W3C home > Mailing lists > Public > public-rdf-in-xhtml-tf@w3.org > November 2005

RE: CURIEs vs. QNames

From: Mark Birbeck <mark.birbeck@x-port.net>
Date: Mon, 28 Nov 2005 15:14:11 -0000
Message-ID: <CCAB3D00-9140-428D-AC3E-E48767596B61@s15.mail.x-port.net>
To: "'Dan Connolly'" <connolly@w3.org>
Cc: <public-rdf-in-xhtml-tf@w3.org>


> I don't need a new standardized way to abbreviate URIs.
> There's XML base, &entities; (ugh), relative URI references, 
> and even local short-hands that I can transform via 
> XSLT/GRDDL. So whoever "we" is, count me out.

I'm not with you...are you saying that you are going to stop using in
RDF/XML, SPARQL, or N3, the one mechanism you didn't mention, (so-called)

Of course not. And I have to say, that's why this whole discussion is
starting to get rather annoying!

You see, I am proposing a *positive* solution, because my proposal
*reserves* QNames for what they really are (a way of specifying
namespace-qualified elements and attributes). For those situations where we
want to abbreviate URIs, my proposal suggests using something with a
different name (CURIEs) and making it explicit that this is what we are

This is very different to the rather mixed up approach that we have at the
moment, which glosses over what *real* QNames are, and clouds what exactly
it is that is 'lifted' from the definition of QNames. We have XPath
functions using 'QNames', XML Schema datatypes using 'QNames', alternative
XForms appearance hints and submission types using 'QNames'...RDF/XML using
'QNames'...SPARQL using 'QNames'...and so it goes on.

Except...the problem is that *none* of these languages are really using
QNames. Take SPARQL as a very good illustration (but by no means worse than
the others). In the latest WD [1] we have this example:

  PREFIX  dc: <http://purl.org/dc/elements/1.1/>
  PREFIX  : <http://example.org/book/>
  SELECT  $title
  WHERE   { :book1  dc:title  $title }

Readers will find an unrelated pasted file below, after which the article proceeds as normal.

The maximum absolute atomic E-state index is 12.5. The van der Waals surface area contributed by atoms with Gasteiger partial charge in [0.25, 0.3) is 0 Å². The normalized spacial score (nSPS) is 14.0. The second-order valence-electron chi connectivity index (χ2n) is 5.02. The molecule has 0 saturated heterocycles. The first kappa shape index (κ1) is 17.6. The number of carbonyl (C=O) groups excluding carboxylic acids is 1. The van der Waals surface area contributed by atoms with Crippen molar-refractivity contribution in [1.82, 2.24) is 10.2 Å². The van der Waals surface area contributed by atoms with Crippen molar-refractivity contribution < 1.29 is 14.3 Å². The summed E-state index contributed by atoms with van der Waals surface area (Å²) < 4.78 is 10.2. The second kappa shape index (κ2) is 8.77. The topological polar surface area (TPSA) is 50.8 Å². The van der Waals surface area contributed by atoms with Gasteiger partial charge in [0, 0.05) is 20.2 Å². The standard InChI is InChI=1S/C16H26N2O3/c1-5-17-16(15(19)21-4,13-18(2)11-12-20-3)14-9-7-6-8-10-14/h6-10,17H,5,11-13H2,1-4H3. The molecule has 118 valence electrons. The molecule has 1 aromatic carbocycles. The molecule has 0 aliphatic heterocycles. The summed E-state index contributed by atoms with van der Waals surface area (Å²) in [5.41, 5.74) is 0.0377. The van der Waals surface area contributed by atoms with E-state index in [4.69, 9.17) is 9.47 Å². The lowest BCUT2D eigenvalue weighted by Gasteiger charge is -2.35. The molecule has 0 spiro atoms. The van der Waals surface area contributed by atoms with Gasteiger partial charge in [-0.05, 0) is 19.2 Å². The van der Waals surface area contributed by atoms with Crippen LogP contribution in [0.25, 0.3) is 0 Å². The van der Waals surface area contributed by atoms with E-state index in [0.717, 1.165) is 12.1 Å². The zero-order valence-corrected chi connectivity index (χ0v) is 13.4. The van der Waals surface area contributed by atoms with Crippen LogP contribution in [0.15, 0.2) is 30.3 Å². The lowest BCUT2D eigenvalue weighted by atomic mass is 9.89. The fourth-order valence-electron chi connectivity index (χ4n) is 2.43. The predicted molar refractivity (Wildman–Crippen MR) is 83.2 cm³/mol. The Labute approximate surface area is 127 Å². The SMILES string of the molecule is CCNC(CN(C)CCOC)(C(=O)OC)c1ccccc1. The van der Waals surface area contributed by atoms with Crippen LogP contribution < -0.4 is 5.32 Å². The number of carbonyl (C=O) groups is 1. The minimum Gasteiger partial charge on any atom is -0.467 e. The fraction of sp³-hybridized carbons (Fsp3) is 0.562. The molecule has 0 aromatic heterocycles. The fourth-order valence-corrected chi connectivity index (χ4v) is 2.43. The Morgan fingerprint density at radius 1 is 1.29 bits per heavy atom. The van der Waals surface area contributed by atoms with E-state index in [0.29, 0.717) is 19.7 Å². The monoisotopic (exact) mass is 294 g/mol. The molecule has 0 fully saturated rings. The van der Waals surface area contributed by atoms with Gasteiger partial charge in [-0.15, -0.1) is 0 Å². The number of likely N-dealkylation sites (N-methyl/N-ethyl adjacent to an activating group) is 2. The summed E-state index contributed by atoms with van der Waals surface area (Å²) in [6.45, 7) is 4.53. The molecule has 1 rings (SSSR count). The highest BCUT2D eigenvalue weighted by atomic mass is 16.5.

How by any stretch of the definition is 'dc:title' a QName? It's neither an
XML element nor an XML attribute. It doesn't even have the merit that XPath
selectors have in that they are being run against an XML DOM which does have
elements and attributes! In the SPARQL case we have a query that is being
run against a set of triples! So why is this abbreviation of a URI, that's
being used in a non-XML language, to run queries against non-XML data being
described in terms of QNames?:

  SPARQL provides an abbreviation mechanism for IRIs. Prefixes can be
  and a QName-like syntax [14] provides shorter forms. Prefixes may be used
  anywhere after they are declared; redefining a prefix causes the new
  definition to be used from that point in the query syntax.

There is not a single point of connection between this and QNames, so why
call it "QName-like"?

And that's where we get to the nub. Because people *want* this simplicity.
It's an incredibly convenient way of expressing a URI, and although it has
been 'misused', it has been 'misused' so much that there is significant
mindshare in what it represents--people just 'know' what you mean when you
express a URI in this more compact way, to the extent that very few people
are aware of what it really means.

And *that*, is my entire point. Let's leverage the mindshare, 'tidy up' the
current uses (i.e., keep QNames for what they were originally designed for)
and devise a new concept that "does what it says on the tin"--abbreviates



[1] http://www.w3.org/TR/2005/WD-rdf-sparql-query-20050721/

Mark Birbeck
x-port.net Ltd.

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Received on Monday, 28 November 2005 15:14:57 UTC

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